The Transmission Network Development and Equipment Project, also known as the PAERTE, is an ongoing key project in Tunisia that aims to improve the transmission network and electricity supply, particularly in the Bizerte, Ben Arous, Sousse, Sfax and Gabes governorates of the country. The project also shares the goal with the ESIP of expanding and reinforcing the national grid to accommodate upcoming renewable energy capacity. The project is multi-donor funded, with a total cost of EUR290 million, and will be implemented from 2020 to 2023. The project includes adding 246 km of lines at the 90 kV, 150 kV and 225 kV levels, building six new 225 kV air-insulated switchgear substations, one new 150 kV air-insulated switchgear substation, five new 225-150/33 kV mobile stations, and five new 225 kV gas-insulated switchgear substations. It also involves installing 1,920 MVA, including three autotransformers aggregating 600 MVA, and reinforcing and refurbishing various high voltage and medium voltage substations across the country.
STEG also plans to develop a smart grid network to provide reliable electricity supply across the country. In June 2022, STEG signed contracts for the first phase of the smart grid project funded by a EUR120 million loan from the Agence Française de Développement (AFD). The contract has been awarded to Siemens, E.Fluid, Sagemcom Energy and Telecom SAS. This phase involves the development of control and communication stations and the improvement of infrastructure through the installation of 4,30,000 intelligent meters over three years in the Sfax governorate in southern Tunisia. The second phase of the project will extend the programme to the rest of the country.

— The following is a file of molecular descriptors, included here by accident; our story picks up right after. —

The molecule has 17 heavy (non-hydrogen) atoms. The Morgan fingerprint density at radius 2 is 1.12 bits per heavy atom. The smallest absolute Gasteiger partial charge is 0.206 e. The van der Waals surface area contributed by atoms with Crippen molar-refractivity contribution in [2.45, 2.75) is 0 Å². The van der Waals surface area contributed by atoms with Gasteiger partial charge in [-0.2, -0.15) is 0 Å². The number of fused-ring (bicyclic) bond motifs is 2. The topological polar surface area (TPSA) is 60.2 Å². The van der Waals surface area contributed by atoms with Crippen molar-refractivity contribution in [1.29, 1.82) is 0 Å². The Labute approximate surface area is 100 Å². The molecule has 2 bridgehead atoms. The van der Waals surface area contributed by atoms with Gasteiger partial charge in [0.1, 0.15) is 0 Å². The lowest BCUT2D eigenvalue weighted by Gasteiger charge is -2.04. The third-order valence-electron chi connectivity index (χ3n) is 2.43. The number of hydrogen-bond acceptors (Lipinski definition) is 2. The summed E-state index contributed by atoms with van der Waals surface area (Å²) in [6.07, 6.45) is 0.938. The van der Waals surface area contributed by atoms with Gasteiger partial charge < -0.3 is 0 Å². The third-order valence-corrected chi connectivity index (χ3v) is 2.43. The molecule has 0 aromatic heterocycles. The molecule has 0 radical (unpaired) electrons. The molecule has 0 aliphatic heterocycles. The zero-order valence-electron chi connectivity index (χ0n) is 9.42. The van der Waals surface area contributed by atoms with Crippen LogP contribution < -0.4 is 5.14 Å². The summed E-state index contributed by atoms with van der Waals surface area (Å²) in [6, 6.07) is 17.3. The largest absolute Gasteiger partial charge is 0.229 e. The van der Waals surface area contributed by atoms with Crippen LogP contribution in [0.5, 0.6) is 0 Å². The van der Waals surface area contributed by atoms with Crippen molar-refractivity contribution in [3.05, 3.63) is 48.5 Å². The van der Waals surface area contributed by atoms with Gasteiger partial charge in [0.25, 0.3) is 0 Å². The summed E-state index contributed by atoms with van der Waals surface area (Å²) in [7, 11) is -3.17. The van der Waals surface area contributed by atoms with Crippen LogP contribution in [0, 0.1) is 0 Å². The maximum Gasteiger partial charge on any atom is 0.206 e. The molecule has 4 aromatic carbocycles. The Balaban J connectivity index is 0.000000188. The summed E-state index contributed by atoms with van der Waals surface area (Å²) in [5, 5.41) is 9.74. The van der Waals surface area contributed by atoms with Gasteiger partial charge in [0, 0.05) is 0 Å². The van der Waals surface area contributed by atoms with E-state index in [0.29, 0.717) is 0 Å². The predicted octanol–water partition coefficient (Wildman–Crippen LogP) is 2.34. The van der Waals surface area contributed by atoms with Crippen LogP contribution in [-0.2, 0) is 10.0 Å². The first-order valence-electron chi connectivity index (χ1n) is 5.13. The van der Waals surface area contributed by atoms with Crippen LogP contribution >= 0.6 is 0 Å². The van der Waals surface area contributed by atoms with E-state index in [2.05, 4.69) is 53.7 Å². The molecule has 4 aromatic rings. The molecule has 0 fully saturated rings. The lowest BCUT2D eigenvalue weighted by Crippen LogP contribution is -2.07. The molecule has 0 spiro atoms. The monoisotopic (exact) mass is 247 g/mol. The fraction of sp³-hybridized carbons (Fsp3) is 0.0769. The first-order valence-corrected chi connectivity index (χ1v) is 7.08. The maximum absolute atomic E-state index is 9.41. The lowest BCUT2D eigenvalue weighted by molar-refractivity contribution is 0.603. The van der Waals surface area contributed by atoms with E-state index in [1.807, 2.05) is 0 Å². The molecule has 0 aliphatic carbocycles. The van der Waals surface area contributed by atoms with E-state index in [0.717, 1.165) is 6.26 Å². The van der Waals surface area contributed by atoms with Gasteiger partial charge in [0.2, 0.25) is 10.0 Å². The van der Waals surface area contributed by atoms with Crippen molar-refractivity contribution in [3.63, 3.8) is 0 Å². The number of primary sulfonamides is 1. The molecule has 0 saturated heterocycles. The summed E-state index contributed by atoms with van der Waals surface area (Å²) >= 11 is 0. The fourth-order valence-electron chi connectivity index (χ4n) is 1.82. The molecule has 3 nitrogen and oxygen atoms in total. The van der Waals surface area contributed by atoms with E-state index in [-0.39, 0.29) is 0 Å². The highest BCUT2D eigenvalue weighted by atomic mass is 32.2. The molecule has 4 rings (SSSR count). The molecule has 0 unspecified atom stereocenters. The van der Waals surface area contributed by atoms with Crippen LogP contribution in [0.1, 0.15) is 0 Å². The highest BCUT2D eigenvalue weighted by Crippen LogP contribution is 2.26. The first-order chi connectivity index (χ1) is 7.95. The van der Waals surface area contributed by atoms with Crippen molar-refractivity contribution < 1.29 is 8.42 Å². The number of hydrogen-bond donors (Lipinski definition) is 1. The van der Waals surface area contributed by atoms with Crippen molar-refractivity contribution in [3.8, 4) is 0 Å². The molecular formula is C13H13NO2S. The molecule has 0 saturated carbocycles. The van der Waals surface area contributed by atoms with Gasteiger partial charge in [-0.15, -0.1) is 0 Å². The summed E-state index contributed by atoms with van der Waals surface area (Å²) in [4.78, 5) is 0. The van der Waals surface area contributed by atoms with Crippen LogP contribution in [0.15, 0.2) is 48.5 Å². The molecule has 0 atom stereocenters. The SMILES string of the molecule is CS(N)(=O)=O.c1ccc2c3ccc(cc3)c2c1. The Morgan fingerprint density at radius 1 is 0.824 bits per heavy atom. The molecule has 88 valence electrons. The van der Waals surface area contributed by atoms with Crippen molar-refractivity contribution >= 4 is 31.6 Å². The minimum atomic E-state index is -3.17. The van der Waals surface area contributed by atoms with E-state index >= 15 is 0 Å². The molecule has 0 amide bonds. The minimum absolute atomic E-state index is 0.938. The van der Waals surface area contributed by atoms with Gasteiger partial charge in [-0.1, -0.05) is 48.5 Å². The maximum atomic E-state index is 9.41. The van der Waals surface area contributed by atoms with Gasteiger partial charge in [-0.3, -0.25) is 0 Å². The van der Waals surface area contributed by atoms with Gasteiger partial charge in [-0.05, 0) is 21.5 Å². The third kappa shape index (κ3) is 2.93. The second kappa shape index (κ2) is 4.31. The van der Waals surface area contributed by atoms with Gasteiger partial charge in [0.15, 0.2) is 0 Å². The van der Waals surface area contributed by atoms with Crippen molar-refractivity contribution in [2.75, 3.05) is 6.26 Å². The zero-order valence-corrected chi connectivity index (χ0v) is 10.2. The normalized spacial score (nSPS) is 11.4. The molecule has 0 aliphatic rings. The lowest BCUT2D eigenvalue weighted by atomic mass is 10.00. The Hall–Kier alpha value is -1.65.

With the planned addition of renewable capacity, the country is likely to have surplus power for export. Hence, STEG plans to develop new interconnections with Italy, Algeria and Libya to create new power corridors to support industrial development and improve energy security.
The way forward
Although Tunisia continues to advance towards achieving renewable targets, there are several bottlenecks that have slowed down progress, and the country was able to add only about 100 MW of new renewable capacity between 2016 and 2021. Various challenges including initial investment cost constraints, lack of technical knowledge, lengthy public procurement procedures and delays in bidding procedures have discouraged extensive private sector participation in renewable energy projects. Private-sector developers have faced difficulties understanding the procedures to obtain authorisation for projects, given the considerable number of ministries and public institutions involved in renewable energy projects.
Going forward, to meet the ambitious renewable targets and ensure a robust power sector in the country, the government needs to adopt adequate measures to promote a transparent and fair competitive environment for private producers. Further, STEG must achieve all its planned targets in a timely manner, particularly those relating to establishing a robust grid network to evacuate power from the planned generation as well as interconnections with Mediterranean and European countries. The recent funding support from international donor agencies augur well for the sector.